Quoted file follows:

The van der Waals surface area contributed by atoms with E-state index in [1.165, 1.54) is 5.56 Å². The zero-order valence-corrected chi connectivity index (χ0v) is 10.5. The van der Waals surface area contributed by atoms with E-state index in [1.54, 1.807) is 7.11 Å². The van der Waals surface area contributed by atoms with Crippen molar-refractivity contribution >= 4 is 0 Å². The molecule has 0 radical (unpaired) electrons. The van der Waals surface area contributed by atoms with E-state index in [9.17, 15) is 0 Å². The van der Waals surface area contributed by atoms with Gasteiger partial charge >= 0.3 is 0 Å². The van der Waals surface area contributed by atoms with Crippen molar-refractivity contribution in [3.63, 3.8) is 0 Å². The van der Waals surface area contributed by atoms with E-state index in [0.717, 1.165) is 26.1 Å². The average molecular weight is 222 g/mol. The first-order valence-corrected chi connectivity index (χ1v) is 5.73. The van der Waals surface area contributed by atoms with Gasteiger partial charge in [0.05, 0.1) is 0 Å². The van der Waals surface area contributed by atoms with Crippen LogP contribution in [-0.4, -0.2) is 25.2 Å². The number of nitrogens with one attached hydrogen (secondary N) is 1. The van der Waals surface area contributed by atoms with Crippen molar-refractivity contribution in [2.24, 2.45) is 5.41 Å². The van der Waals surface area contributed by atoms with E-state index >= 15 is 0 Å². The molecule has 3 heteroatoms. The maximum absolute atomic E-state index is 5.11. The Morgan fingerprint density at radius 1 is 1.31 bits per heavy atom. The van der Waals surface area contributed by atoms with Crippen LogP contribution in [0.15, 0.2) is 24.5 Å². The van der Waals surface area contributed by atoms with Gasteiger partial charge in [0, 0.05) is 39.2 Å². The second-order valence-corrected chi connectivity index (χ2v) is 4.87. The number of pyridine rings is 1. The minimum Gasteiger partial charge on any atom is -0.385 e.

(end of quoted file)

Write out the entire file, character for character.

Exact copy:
The van der Waals surface area contributed by atoms with E-state index in [1.165, 1.54) is 5.56 Å². The zero-order valence-corrected chi connectivity index (χ0v) is 10.5. The van der Waals surface area contributed by atoms with E-state index in [1.54, 1.807) is 7.11 Å². The van der Waals surface area contributed by atoms with Crippen molar-refractivity contribution >= 4 is 0 Å². The molecule has 0 radical (unpaired) electrons. The van der Waals surface area contributed by atoms with E-state index in [9.17, 15) is 0 Å². The van der Waals surface area contributed by atoms with Gasteiger partial charge >= 0.3 is 0 Å². The van der Waals surface area contributed by atoms with Crippen molar-refractivity contribution in [3.63, 3.8) is 0 Å². The van der Waals surface area contributed by atoms with E-state index in [0.717, 1.165) is 26.1 Å². The average molecular weight is 222 g/mol. The first-order valence-corrected chi connectivity index (χ1v) is 5.73. The van der Waals surface area contributed by atoms with Gasteiger partial charge in [0.05, 0.1) is 0 Å². The van der Waals surface area contributed by atoms with Crippen LogP contribution in [-0.4, -0.2) is 25.2 Å². The number of nitrogens with one attached hydrogen (secondary N) is 1. The van der Waals surface area contributed by atoms with Crippen molar-refractivity contribution in [2.24, 2.45) is 5.41 Å². The van der Waals surface area contributed by atoms with E-state index >= 15 is 0 Å². The molecule has 3 heteroatoms. The maximum absolute atomic E-state index is 5.11. The Morgan fingerprint density at radius 1 is 1.31 bits per heavy atom. The van der Waals surface area contributed by atoms with Crippen LogP contribution in [0.15, 0.2) is 24.5 Å². The van der Waals surface area contributed by atoms with Gasteiger partial charge in [0, 0.05) is 39.2 Å². The second-order valence-corrected chi connectivity index (χ2v) is 4.87. The number of pyridine rings is 1. The minimum Gasteiger partial charge on any atom is -0.385 e.